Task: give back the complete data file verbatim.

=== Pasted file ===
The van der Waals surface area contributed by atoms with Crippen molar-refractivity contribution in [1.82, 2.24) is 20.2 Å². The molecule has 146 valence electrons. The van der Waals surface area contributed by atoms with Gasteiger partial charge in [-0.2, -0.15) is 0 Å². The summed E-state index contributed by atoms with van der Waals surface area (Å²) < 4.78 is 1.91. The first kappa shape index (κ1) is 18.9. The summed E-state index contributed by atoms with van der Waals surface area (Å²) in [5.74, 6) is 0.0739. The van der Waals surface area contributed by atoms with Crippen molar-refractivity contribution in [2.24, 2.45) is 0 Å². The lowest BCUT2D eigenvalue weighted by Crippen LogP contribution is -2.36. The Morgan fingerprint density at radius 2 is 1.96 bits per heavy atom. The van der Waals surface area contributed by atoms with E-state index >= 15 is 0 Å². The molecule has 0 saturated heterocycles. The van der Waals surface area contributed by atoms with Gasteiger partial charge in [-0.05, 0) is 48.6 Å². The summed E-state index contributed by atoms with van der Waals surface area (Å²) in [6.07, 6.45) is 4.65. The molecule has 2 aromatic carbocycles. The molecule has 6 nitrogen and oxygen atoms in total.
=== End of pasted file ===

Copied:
The van der Waals surface area contributed by atoms with Crippen molar-refractivity contribution in [1.82, 2.24) is 20.2 Å². The molecule has 146 valence electrons. The van der Waals surface area contributed by atoms with Gasteiger partial charge in [-0.2, -0.15) is 0 Å². The summed E-state index contributed by atoms with van der Waals surface area (Å²) < 4.78 is 1.91. The first kappa shape index (κ1) is 18.9. The summed E-state index contributed by atoms with van der Waals surface area (Å²) in [5.74, 6) is 0.0739. The van der Waals surface area contributed by atoms with Crippen molar-refractivity contribution in [2.24, 2.45) is 0 Å². The lowest BCUT2D eigenvalue weighted by Crippen LogP contribution is -2.36. The Morgan fingerprint density at radius 2 is 1.96 bits per heavy atom. The van der Waals surface area contributed by atoms with E-state index >= 15 is 0 Å². The molecule has 0 saturated heterocycles. The van der Waals surface area contributed by atoms with Gasteiger partial charge in [-0.05, 0) is 48.6 Å². The summed E-state index contributed by atoms with van der Waals surface area (Å²) in [6.07, 6.45) is 4.65. The molecule has 2 aromatic carbocycles. The molecule has 6 nitrogen and oxygen atoms in total.